Clark seemed hesitant to say. His eyes kept darting back and forth between us, as if he was trying to make up his mind about us. Then he took a big breath and said, “She’s a vampire.”

“Good night, Clark,” said Shelly getting up and going to the front door. “Have a happy Halloween.”

“Aren’t you even going to listen to me?”

“Not if you’re going to waste my time with nonsense.”

“It’s not nonsense!”

“There’s no such thing as vampires!”

“I know that!” said Clark, testily. “I didn’t say that my sister is a walking corpse that can only be kept in her coffin by a stake through her heart. But she is a vampire. She’s been drinking blood!”

The room filled with an uncomfortable silence. I was sure I had misunderstood Clark. How could this be true? Shelly seemed less concerned and more intrigued. She sat back down on the sofa with me and bid Clark tell her everything.

“It started a few weeks ago,” he said. “She’s not the same. She used to be really upbeat and happy all the time. Now she’s sort of…I don’t know, gloomy. She used to sit outside on the back porch, reading or just lying in the sun. Now she hates to go outside. And even when she’s inside she prefers to be in the dark. She’s actually started wearing sunglasses all the time. Then, just today…” He was clearly having a hard time telling us. “I don’t even know how to…”

“Just tell me exactly what happened as you saw it happen,” said Shelly, sternly.

“Right. Well, she was…she was drinking our dog’s blood!”

I looked over at Shelly and she didn’t seem to have been affected at all by this bizarre statement. She simply said, clearly and firmly, “Exactly what happened. Exactly as you saw it happen.”

Clark sighed. “I got home from school and I was looking for Mabel. I had gotten an A on my history test and I wanted to tell her. She knew I had been worrying about that and…well, I couldn’t find her anywhere in the house. I was surprised to see her in the backyard. But when I saw what she was doing…”

“What was she doing?” I asked.

“She was kneeling on the grass, bent over. I couldn’t see what she was doing at first. Then I went outside and called to her. She turned around. She had blood on her mouth and hands. And I saw she was kneeling over our dog, Fergus. He was whimpering, in a lot of pain, and I saw he had blood in his fur. I ran over, pushed Mabel out of the way and saw a big cut in Fergus’s neck. I didn’t want to believe it, but there it was, right before my eyes. My sister was drinking my dog’s blood.”

Again, I was more than a little concerned when Shelly seemed to register no emotional response to this horrifying pronouncement. I mean, yeah, we’d been through a lot together, but I thought for sure this would be too much for her. But, no. She was still in Sherlock-mode. Sitting, hands tented, thinking hard.

“What did she say?” I asked when I realized Shelly wasn’t going to ask.

“Nothing. I asked her what she was doing and she refused to tell me. I told her to go inside and clean up while I took Fergus inside and got him cleaned up. The cut wasn’t deep, and it was actually pretty easy to take care of it myself. Of course, I thought about taking him to the vet at first. But then I’d have to tell them what happened. Then our parents would find out and…”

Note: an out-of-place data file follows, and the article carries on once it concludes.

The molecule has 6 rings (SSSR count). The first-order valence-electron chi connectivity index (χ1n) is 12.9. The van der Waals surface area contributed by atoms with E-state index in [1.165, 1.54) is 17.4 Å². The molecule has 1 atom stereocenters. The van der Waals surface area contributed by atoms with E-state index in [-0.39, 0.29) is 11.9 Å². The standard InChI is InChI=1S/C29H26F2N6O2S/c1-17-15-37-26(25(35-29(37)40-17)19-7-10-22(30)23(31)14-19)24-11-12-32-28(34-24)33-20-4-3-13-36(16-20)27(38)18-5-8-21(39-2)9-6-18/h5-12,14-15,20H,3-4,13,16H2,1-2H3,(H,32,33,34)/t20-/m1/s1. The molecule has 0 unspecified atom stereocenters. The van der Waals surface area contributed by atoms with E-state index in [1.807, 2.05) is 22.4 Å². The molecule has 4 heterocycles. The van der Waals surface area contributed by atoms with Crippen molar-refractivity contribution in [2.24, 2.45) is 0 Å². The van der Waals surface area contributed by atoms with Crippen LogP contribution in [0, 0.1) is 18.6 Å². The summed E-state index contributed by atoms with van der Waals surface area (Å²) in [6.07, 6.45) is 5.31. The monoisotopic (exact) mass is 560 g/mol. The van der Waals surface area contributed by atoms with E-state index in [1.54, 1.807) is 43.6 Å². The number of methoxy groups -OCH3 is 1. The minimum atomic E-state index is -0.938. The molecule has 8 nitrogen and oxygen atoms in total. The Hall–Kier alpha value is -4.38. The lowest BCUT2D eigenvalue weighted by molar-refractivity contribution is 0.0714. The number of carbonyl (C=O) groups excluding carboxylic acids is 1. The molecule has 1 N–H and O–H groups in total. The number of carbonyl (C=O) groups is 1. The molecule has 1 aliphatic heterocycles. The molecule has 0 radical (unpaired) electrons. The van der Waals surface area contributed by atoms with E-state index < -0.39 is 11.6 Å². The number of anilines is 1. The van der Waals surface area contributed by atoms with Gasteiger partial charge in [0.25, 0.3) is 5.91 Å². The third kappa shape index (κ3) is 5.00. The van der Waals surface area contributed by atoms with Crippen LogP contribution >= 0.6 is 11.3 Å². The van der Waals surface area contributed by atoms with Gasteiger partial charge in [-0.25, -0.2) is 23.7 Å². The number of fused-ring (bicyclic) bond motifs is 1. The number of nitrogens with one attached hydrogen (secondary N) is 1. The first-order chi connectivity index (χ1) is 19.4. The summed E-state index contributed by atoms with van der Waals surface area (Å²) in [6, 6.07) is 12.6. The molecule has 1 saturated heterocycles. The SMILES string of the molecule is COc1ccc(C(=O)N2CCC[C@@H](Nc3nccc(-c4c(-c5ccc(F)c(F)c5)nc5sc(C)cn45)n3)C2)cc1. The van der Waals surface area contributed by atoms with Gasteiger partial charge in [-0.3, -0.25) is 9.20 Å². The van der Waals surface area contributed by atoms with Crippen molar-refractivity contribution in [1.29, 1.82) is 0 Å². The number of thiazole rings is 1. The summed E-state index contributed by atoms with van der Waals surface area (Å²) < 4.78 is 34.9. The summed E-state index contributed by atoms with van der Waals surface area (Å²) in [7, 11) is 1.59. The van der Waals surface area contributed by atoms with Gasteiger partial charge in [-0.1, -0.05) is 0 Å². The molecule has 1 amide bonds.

“You didn’t tell your parents?”

“They’re out of town on business. But even if they weren’t, I don’t think I would have. That’s why I came to you. I thought you could give me some advice. What am I supposed to do about this?”

For a while nobody said anything. Shelly was still deep in thought, I was shocked and Clark was just anxious for Shelly’s answer. Finally, it came.

“Today’s incident notwithstanding,” she said at last, “have your sister and the dog gotten along?”

“Yes. Of course. She loves that dog. That’s why this whole thing is so—”

“Clark, I need you to calm down.”

“Calm down? How can I be calm? My sister is—”

“Probably going through something difficult and the last thing she needs is her brother jumping to conclusions.”  As she said this she took out a chocolate bar from the bowl, unwrapped it and handed it to Clark. He took it in his hand and was about to bite into it, but Shelly said, “No, just hold it for a minute.”

“What? Why?”

“Just indulge me, please.”

“You don’t think she was drinking the dog’s blood?” I asked.

“I don’t want to shock you completely, Warren, but, no, I do not believe that a suburban teenager has suddenly decided to indulge in rituatlistic bloodletting with a beloved family pet.” Here she snatched the chocolate out of Clark’s confused hand and said, “You have something on your face. Right here.” She touched her upper lip with her finger. Clark rubbed his own lip. “That’s good,” said Shelly.

“Sorry, what was all that about?” asked Clark. I admit I was a little confused too.

“Did you enjoy the chocolate?” she asked.

“I didn’t eat any chocolate.”

“Are you sure? Cuz there’s some on your lip right now.”

Clark again rubbed his lip and realized that not only was there chocolate on his face, but also on the fingers of both his hands. “It melted while you were holding it,” Shelly explained, “and you transferred it to your mouth when you rubbed your lip.”

“I still don’t get it,” said Clark.

But I did. “What she means is that just because there was blood on your sister’s mouth, that doesn’t mean that she was drinking it. You’ve got chocolate on your mouth but you haven’t eaten any…actually, would you like some? For real, this time. We’ve got plenty, you might as well…”